BEVERLY HILLS, Calif. (AP) — For writer Damon Lindelof, the genesis of the escapist adventure “Tomorrowland” was one very simple question: What happened to our jet packs?
When he, director Brad Bird and George Clooney were children (albeit at slightly different times), the future seemed like something great. To them, it was full of wonder around the gadgets and inventions that populated their entertainment and sparked their developing imaginations.
Clooney, who was born in 1961, just as the Space Race was picking up, remembers its influence on his youth.
“My whole childhood was eating space food sticks and drinking Tang,” he said in a recent interview with Bird and Lindelof.
By the time Clooney was 8-years-old, a man had already walked on the moon.
Even amid the political and social turmoil of the time, it was hard for them not to look at everything with such rose-colored glasses — especially with Walt Disney as a consistent and persuasive advocate for optimistic futurism. Disney, in his television series “Disneyland,” would present scientific ideas to his young viewers and speculate on what the future might hold.
“We were fairly positive that at some point in our lifetime, the world was going to end in a nuclear holocaust. That was a real possibility,” said Clooney. “It was as bad as anything you see today, but we all thought something was going to work out.”
Bird, born in 1957, said that Disney’s influence on that can-do attitude of the era was undeniable.
“He was this hub of imagination. Every time that he talked about the future, it was fascinating and it was fun and it was bright and it was like all these great things are going to happen,” said Bird.
And then, of course, there was Tomorrowland itself. The area of Disneyland opened in 1955 and imagined what 1986 might look like. Disney called it a “step into the future, with predictions of constructed things to come.” (The Tomorrowland section of Disneyland isn’t physically portrayed in “Tomorrowland” the movie. Rather, it exists more as an abstraction and the film’s undeniable inspiration.)
From the Moonliner’s “trip to the moon” to the Carousel of Progress, Tomorrowland shaped the minds of generations of kids. For Bird, the best version of Tomorrowland was the one that opened six months after Disney’s 1966 death and represented his complete vision.
Even Clooney had an early transformative experience at the park.
“I was 6 when I went there and it was fascinating. Tomorrowland was going to be the future. I thought that’s what it actually was going to be,” said Clooney.
But something happened in between, and our collective attitude about what’s to come has soured for many.
“That idea of you being personally responsible for your own future — where that future is potentially fun — has started to slip away,” said Lindelof, who was born in 1973.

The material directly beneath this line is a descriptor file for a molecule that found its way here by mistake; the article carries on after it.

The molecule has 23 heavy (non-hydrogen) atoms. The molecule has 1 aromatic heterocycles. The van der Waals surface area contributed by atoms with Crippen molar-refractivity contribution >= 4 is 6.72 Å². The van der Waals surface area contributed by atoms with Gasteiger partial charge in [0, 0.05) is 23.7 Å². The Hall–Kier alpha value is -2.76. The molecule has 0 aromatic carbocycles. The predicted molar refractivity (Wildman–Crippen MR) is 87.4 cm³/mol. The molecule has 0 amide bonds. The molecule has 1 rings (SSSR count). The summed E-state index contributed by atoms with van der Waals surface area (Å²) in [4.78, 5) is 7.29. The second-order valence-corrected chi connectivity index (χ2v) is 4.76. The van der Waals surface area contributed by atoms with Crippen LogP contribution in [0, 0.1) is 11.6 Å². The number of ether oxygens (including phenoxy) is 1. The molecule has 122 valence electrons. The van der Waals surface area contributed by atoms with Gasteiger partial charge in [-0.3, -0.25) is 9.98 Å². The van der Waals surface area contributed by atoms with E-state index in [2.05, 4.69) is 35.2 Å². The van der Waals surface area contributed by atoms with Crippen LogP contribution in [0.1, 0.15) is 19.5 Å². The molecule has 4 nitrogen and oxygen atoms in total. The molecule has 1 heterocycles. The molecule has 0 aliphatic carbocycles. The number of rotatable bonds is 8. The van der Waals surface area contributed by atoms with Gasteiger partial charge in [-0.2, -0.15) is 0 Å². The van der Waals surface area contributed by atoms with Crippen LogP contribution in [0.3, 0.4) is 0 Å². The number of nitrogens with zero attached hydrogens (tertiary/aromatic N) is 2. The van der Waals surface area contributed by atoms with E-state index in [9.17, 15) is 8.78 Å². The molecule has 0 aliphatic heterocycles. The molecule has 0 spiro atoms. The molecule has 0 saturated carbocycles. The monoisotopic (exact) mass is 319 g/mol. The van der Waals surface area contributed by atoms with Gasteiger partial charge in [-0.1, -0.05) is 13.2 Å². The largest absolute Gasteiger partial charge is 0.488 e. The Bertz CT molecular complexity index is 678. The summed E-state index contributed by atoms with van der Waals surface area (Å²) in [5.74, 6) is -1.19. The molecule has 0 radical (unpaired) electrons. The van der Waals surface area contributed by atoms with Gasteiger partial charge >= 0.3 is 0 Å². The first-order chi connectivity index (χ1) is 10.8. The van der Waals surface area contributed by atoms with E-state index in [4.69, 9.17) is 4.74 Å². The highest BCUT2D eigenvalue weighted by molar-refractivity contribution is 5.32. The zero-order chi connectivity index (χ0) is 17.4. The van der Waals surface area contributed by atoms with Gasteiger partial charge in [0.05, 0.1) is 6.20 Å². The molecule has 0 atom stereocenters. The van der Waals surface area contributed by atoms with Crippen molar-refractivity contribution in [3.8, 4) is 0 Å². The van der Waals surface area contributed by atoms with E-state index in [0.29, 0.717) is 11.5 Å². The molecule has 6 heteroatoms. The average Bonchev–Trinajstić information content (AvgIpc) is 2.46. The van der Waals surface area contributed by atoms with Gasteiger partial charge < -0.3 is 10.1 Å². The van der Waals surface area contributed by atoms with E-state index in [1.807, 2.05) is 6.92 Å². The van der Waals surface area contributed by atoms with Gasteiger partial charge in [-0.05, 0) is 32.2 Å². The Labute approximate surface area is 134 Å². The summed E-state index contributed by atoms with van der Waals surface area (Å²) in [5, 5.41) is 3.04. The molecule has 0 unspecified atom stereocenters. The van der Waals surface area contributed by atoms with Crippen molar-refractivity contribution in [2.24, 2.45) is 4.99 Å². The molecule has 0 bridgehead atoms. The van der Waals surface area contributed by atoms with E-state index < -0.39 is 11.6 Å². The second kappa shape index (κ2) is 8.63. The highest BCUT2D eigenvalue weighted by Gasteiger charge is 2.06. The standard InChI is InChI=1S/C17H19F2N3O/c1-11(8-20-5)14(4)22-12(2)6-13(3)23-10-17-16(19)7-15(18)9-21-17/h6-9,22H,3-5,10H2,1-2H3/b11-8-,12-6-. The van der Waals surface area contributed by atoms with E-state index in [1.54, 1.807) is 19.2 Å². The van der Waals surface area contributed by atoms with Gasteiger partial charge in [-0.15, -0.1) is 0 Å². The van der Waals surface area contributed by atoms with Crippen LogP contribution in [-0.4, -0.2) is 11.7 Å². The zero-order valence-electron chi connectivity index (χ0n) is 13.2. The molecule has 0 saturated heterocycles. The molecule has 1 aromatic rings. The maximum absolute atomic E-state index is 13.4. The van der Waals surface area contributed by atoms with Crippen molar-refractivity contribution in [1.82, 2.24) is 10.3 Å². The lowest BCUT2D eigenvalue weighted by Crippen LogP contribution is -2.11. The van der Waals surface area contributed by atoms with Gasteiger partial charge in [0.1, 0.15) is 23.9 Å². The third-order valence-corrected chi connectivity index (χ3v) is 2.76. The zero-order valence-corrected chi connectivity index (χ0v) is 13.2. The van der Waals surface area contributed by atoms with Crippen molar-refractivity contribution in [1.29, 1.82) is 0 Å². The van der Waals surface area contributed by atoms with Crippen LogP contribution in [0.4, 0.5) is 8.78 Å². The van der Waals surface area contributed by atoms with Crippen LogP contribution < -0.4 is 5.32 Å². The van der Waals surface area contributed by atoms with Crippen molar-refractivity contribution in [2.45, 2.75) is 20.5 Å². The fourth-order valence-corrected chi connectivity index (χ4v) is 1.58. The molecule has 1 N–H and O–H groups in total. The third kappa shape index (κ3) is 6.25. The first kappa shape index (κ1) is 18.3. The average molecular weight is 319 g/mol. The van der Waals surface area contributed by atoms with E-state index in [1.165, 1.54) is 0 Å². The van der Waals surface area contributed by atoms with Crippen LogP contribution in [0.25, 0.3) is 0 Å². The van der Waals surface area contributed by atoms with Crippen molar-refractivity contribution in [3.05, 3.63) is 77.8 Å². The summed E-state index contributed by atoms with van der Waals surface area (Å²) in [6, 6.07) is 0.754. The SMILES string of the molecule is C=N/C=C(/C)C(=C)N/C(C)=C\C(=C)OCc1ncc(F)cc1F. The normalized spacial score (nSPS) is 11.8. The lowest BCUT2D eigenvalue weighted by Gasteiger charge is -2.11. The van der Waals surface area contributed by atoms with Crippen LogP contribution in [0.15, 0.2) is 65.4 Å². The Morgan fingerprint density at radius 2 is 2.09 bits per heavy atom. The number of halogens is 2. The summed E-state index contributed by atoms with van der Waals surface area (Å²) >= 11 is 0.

Bird added: “We’ve been gradually prepared for the idea that the future is going to stink. It’s happened so slowly that we haven’t really noticed it.”
That’s where the Disney movie “Tomorrowland” kicks off. In a story developed by Lindelof, Bird and longtime Entertainment Weekly writer Jeff Jensen, a boy genius turned pessimistic adult grump (Clooney) gets entangled with a driven and bright dreamer, Casey (Britt Robertson), who endeavors to go to “Tomorrowland” and fix what’s been lost: Optimism.
Part of that involved Clooney taking a back seat to the young female protagonist in the film.
“In my 30s, I got to punch the guy and fall on the ground and walk away and there are explosions behind me as I’m walking toward the camera. Now I’m the guy who gets socked in the face, who falls on the ground and who whines a lot,” said Clooney.
In many ways, “Tomorrowland,” opening Friday, is a response to modern cynicism, often most evident on social media. When “Tomorrowland” was under development, for example, it used the code name “1952.”
During that same time, Disney acquired Lucasfilm, Lindelof said, and “people were ‘like 1952 and 5+2=7, so you guys are doing “Star Wars VII'” and Brad had to tweet ‘we are not doing “Star Wars”.'”
“That turns into ‘Bird says he’ll never do Star Wars!'” added Bird. “You can be incredibly well-intentioned in that space and just want to put out positivity and it will turn on you.”
By embracing an original idea with “Tomorrowland,” Bird also believes the film is a response to the standardization of summer movies — all superheroes and sequels. It’s a brave thing to go against the mold, especially this earnestly.
“Not everything is based on a comic book,” said Bird. “People say that they want to see something original and there is a way to do that,” he added, even though “Tomorrowland” is technically based on an area in a theme park.
Doing that meant fully committing to the spirit of optimism, even if it is a bit retro, simplistic and possibly naive. But that’s their point: To inspire a new generation of unjaded innovators.
“We’re not afraid to make a movie that could be perceived by some as corny or hopeful or unrealistic,” said Bird. “You have to have the dreamer in order to do the dream.”
Perhaps then Lindelof will get his jet pack.
Follow AP Film Writer Lindsey Bahr on Twitter: www.twitter.com/ldbahr
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